People closest to West Virginia harm reduction programs in West Virginia are urging a veto from Gov. Jim Justice, saying a newly-passed bill is too restrictive and will result in the spread of serious disease.
“We believe Governor Justice should veto the bill,” said Danny Scalise, executive director of the West Virginia State Medical Association, which represents doctors.
“Too many of the regulations put in place are going to prevent harm reduction programs from operating, which will increase HIV, Hepatitis C and Hepatitis B among other poor health outcomes.”
Senate Bill 334 has generated significant debate because of the high stakes for communities facing the health consequences of addiction. West Virginia has been among states with the highest rates of death from drug overdoses. West Virginia communities are also at risk for HIV and hepatitis C outbreaks.
The Legislature passed the bill on Saturday evening, the final night of the regular legislative session. The bill would establish a licensing requirement for syringe exchange programs and establish a goal of one-to-one exchange of needles. The bill includes immunity for providers and civil penalties for non-compliance, from $500 up to $10,000.
Governor Justice is deciding whether to sign the bill but has indicated he favors it.
“I’m really concerned about our West Virginia neighbors that are struggling from substance abuse disorders. This bill does not follow the science,” Laura Jones, executive director of Milan Puskar Health Right in Morgantown, said today on MetroNews’ “Talkline.”
She doesn’t disagree with some oversight of harm reduction programs, but believes that aspects of the bill — particularly an identification requirement for participants — are onerous and out-of-step with federally-recommended best practices.
“The goal here is harm reduction. It’s to prevent further illness from taking place. If we’re required to do what is proposed in this bill, we absolutely will see an increase in HIV,” Jones said, also referring to the likelihood of increased cases of hepatitis C, a liver infection, and endocarditis, a heart infection.
Jones said she doesn’t object to some regulation.
“This bill went steps beyond that,” she said. “Minimum requirements, absolutely. Even the issue of licensure. That’s not a problem. The issue is, the bill went beyond that and prevents us from operating anonymously initially with clients.”
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Late in the session, lawmakers amended the bill to include a requirement of local government support as well as the identification requirement.
Asked about the bill early this week, Governor Justice acknowledged not knowing many of its specifics but said his impression is that it strikes a balance.
“I am not an expert in this field at all,” Justice said. “But I really believe that everyone kind of came together on this thing and developed a real good, scientific balance that can aid and help the public in every way, but does so with good science and everything.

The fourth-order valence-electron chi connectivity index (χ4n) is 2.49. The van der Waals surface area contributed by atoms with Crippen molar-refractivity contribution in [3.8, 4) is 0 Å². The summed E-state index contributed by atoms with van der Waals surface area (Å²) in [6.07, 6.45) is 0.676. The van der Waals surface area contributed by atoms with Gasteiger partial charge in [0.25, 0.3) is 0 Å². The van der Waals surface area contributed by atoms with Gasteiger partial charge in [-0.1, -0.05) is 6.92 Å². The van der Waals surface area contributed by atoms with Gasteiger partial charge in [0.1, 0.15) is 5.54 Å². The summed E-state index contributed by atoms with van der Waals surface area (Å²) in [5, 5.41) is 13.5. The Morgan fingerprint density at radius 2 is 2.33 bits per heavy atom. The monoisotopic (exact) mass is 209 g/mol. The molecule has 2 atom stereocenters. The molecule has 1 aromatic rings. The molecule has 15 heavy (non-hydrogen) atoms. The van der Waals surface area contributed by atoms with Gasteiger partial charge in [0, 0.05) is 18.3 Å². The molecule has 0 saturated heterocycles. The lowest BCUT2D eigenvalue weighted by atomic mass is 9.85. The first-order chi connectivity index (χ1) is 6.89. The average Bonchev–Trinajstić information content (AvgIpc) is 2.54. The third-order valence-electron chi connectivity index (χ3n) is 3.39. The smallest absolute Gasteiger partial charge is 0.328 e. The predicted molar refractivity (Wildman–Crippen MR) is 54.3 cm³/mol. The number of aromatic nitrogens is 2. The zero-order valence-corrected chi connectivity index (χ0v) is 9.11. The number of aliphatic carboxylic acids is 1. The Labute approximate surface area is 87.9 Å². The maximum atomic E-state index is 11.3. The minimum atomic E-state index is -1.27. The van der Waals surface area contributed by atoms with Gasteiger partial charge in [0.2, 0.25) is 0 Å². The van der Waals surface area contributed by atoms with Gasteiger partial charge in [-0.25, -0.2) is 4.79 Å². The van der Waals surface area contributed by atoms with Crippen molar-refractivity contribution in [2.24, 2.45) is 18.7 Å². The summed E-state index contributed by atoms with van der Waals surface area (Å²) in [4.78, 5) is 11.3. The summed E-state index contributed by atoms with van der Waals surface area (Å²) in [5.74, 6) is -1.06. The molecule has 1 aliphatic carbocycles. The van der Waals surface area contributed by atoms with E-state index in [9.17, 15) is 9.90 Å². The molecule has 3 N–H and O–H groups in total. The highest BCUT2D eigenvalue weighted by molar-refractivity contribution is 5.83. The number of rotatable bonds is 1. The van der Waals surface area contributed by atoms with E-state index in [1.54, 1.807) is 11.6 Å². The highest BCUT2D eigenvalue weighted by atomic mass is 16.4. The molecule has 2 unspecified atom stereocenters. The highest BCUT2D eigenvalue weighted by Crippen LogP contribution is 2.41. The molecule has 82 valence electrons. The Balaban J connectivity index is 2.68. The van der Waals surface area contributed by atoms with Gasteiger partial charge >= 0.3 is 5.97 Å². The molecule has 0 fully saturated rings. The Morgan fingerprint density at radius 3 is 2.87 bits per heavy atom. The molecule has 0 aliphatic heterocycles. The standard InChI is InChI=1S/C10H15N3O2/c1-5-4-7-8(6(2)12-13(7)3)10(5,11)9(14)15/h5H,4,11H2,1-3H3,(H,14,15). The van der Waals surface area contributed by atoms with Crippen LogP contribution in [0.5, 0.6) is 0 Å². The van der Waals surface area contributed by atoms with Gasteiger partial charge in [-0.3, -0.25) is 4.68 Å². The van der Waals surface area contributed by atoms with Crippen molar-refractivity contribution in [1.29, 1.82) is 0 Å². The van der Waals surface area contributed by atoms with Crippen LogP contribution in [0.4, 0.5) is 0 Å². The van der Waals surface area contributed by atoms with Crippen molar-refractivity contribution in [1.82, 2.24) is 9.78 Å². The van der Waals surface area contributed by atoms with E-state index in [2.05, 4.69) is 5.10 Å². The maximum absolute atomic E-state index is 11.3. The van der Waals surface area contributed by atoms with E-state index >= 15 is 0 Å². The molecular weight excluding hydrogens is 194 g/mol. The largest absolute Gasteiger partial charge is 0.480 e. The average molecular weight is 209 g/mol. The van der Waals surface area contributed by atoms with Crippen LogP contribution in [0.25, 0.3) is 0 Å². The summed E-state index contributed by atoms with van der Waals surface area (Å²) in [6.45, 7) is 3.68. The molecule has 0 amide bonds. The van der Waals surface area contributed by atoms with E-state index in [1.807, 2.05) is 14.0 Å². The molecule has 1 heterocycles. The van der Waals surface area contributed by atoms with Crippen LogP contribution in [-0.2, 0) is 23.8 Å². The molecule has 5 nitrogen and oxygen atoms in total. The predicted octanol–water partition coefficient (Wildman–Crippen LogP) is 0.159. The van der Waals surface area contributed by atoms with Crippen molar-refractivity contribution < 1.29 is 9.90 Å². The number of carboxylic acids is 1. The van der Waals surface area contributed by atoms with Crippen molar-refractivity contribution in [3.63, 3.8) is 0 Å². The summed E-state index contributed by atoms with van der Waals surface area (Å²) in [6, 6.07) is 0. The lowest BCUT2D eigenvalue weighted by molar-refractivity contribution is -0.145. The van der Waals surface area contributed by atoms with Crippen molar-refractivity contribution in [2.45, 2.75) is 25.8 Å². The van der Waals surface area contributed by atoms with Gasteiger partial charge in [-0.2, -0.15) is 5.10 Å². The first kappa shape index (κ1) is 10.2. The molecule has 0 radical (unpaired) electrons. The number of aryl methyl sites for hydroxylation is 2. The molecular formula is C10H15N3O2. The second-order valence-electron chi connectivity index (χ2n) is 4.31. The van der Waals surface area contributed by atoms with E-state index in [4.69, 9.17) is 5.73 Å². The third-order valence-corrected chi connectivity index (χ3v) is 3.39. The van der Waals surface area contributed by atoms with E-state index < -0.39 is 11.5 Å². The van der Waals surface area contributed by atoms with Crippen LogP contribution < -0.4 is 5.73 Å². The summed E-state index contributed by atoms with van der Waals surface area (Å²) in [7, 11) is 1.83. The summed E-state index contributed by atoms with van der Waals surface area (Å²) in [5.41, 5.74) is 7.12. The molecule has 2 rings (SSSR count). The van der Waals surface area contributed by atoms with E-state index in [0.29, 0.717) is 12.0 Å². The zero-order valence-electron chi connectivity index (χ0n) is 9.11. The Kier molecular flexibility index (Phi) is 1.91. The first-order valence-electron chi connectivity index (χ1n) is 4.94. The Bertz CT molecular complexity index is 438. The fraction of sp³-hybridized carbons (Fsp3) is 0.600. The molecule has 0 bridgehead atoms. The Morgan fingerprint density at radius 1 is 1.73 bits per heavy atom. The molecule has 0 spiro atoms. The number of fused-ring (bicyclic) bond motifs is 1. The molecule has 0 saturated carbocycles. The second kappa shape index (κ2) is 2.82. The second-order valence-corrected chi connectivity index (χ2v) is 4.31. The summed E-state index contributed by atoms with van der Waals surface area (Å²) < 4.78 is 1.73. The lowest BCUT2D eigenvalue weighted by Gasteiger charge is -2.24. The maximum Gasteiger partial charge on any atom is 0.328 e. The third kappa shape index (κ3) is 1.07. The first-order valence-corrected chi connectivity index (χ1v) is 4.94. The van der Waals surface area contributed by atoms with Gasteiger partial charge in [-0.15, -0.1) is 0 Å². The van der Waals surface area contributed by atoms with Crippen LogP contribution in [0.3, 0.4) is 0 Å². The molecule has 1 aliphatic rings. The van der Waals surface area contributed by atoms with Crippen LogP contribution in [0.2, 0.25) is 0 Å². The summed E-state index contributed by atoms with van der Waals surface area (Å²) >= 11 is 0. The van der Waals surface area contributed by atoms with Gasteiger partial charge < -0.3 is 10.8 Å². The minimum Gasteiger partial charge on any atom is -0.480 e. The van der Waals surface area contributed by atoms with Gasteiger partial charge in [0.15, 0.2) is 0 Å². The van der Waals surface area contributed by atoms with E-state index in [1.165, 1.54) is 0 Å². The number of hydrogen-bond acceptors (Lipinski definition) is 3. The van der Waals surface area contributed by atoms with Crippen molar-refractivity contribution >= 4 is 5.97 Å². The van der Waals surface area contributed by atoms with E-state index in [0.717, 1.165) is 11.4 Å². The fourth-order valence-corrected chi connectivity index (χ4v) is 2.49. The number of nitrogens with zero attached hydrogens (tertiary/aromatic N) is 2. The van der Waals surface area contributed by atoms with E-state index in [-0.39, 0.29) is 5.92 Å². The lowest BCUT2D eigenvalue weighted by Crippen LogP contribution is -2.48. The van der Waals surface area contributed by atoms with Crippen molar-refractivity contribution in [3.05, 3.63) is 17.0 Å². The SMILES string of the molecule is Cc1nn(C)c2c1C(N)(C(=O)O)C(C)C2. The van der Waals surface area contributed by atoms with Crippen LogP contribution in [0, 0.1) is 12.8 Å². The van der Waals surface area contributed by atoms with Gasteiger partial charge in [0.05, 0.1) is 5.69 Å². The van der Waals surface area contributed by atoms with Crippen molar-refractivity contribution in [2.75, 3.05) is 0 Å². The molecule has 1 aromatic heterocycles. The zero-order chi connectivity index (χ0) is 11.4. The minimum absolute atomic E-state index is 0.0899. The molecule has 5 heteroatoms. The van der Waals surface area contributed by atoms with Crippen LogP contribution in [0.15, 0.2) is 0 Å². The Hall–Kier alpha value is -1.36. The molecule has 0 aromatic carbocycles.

“It prevents the problems that we were having with needles all over the place that could cause all kinds of different problems in communities. But it still aids in helping those folks that we need to try to reach out and keep them safe too.”
Public Health Officer Ayne Amjad today said state officials are ready to follow the requirements of the legislation.
“That bill was a hot topic on the legislative floor. We support the governor’s decision. We have informed him about it, and it was discussed,” Amjad said at a briefing. “Our job right now is to follow whatever the Legislature has put into policy.”
ACLU-West Virginia sent a letter to the governor today, requesting a veto. The letter includes signatures by dozens of doctors, nurses, pharmacists, physician assistants, aides, psychologists, social workers, counselors, recovery coaches, advocates, and researchers.
“Governor, you have been misinformed,” they wrote. “SB 334 does not strike a balance. This legislation will all but eradicate syringe service programs in West Virginia. Senate Bill 334 would require syringe service programs to operate in a manner in direct contravention of CDC guidance, guidance which is based on 30 years of peer-reviewed science.”
Guidance from the Centers for Disease Control & Prevention concludes that syringe services programs help prevent people prevent transmitting bloodborne and other infections when they inject drugs. And, the CDC has concluded, when people who inject drugs use a syringe program they are more likely to enter treatment for substance use disorder.
The identification requirement is likely to discourage people with addiction problems, said Jones of Health Right in Morgantown.
“That’s very difficult for some of our folks. The idea of harm reduction is frightening for some people when they first come to the program,” she said. “If we ask them to bring ID, that really deters people from coming to the program in the first place.”
Rather than using names, she said, at first people are assigned a number. Names may be used if someone is referred to medical care or treatment. “For the purposes of getting them in the door, requiring an ID is not evidence-based,” Jones said.
Another change would require any existing provider not offering a full array of harm reduction services to cease offering a syringe exchange program.
That includes wellness checks, wound treatment from needle sticks, screening from communicable diseases, vaccination availability and counseling.
Jones said some organizations may be able to operate those programs and others may not.
“The most important part of harm reduction is the syringe. The syringe is the thing that prevents people from sharing needles,” she said. “The goal here is harm reduction. It’s to prevent further illness from taking place.”